Jim's Depository

this code is not written
 

If you find yourself making ajax requests for HTML pages, then using jquery to massage them or extract data before displaying it, you should be aware that you may be attempting to load the <img> resources from the page. This can be a performance killer or information leak.

Consider…

function parseSomeDudesPage( pageText) {
    var page = $(pageText);   // <<<<------   This is the problem
    ... do a bunch of stuff with page...
}

...
   $.get('http://somedudeswebsite.com/blah/blah.html', parseSomeDudesPage);
...

That line marked as the problem will parse the text into DOM nodes which will be in your main document. The browser may decide to start fetching the images contained in pageText, (Safari 8.0.2 does). Depending how you fetched the document you could be getting images, broken links, or security domain violations for pulling http: resources into your https: page.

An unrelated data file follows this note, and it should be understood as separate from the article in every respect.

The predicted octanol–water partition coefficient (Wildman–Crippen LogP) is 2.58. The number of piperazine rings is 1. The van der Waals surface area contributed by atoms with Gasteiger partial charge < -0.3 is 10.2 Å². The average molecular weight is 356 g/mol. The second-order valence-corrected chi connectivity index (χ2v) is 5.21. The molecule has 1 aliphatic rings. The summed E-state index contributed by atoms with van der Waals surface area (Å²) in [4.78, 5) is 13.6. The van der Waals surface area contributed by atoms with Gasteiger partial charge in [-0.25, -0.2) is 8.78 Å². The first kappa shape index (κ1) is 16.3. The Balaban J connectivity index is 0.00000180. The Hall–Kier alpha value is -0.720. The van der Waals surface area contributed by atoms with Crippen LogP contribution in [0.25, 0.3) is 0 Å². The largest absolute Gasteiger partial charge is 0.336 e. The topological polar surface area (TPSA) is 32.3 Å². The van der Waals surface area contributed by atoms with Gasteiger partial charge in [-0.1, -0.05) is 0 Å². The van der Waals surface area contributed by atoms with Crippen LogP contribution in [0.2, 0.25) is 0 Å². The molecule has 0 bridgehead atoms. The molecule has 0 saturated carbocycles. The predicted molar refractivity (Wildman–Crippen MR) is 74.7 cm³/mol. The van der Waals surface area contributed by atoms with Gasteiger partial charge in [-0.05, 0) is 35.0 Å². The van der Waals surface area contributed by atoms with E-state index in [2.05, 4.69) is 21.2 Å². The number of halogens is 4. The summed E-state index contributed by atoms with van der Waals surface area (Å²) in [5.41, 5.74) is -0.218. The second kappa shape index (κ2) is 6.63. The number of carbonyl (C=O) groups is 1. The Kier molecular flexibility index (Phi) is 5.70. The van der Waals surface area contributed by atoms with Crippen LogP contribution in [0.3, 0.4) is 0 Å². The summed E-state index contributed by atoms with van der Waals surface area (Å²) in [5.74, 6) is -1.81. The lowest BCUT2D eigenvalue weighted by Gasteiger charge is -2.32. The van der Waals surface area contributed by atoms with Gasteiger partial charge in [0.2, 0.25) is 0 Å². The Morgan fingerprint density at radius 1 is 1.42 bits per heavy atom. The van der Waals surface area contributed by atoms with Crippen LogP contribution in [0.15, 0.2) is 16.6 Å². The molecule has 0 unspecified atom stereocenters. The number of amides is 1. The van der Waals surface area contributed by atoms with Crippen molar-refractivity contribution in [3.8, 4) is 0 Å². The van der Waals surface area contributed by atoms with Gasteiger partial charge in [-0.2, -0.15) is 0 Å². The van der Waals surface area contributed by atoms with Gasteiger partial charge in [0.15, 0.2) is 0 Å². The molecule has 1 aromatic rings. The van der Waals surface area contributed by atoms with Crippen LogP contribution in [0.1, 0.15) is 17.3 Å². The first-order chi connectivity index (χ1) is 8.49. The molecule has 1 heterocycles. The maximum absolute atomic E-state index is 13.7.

I think the solution is to keep the nodes out of your main document by creating a new one. Reading this stackoverflow comment and not caring about old browsers in my application I went with…

function parseSomeDudesPage( pageText) {
    var page = (new DOMParser).parseFromString( pageText, 'text/html');
    ... do a bunch of stuff with page which is a new document and doesn't trigger <img> loading.
}

Since you have a new document, you won’t be able to move nodes from page to your main document, but I tend to create nodes anyway, so I don’t miss the ability.